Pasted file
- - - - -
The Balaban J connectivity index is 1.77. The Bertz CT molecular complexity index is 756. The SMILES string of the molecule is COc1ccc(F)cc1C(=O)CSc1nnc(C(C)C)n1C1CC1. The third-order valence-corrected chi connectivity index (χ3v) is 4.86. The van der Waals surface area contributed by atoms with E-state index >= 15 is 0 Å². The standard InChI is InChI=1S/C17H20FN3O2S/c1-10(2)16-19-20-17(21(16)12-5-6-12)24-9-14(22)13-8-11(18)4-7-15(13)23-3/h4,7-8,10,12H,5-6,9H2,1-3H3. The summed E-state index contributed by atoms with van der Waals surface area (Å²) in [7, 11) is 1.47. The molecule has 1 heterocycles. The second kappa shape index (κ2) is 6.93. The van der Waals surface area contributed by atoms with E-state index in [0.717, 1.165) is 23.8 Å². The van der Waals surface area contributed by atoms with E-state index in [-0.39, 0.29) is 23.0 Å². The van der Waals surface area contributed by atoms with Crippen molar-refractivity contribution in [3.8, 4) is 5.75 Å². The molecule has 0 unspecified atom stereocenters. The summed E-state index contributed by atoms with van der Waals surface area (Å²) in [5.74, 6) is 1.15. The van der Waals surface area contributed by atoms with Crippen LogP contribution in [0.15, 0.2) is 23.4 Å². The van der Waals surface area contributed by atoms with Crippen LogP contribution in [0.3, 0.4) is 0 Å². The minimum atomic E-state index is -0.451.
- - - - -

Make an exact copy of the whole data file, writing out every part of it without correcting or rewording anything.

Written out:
The Balaban J connectivity index is 1.77. The Bertz CT molecular complexity index is 756. The SMILES string of the molecule is COc1ccc(F)cc1C(=O)CSc1nnc(C(C)C)n1C1CC1. The third-order valence-corrected chi connectivity index (χ3v) is 4.86. The van der Waals surface area contributed by atoms with E-state index >= 15 is 0 Å². The standard InChI is InChI=1S/C17H20FN3O2S/c1-10(2)16-19-20-17(21(16)12-5-6-12)24-9-14(22)13-8-11(18)4-7-15(13)23-3/h4,7-8,10,12H,5-6,9H2,1-3H3. The summed E-state index contributed by atoms with van der Waals surface area (Å²) in [7, 11) is 1.47. The molecule has 1 heterocycles. The second kappa shape index (κ2) is 6.93. The van der Waals surface area contributed by atoms with E-state index in [0.717, 1.165) is 23.8 Å². The van der Waals surface area contributed by atoms with E-state index in [-0.39, 0.29) is 23.0 Å². The van der Waals surface area contributed by atoms with Crippen molar-refractivity contribution in [3.8, 4) is 5.75 Å². The molecule has 0 unspecified atom stereocenters. The summed E-state index contributed by atoms with van der Waals surface area (Å²) in [5.74, 6) is 1.15. The van der Waals surface area contributed by atoms with Crippen LogP contribution in [0.15, 0.2) is 23.4 Å². The van der Waals surface area contributed by atoms with Crippen LogP contribution in [0.3, 0.4) is 0 Å². The minimum atomic E-state index is -0.451.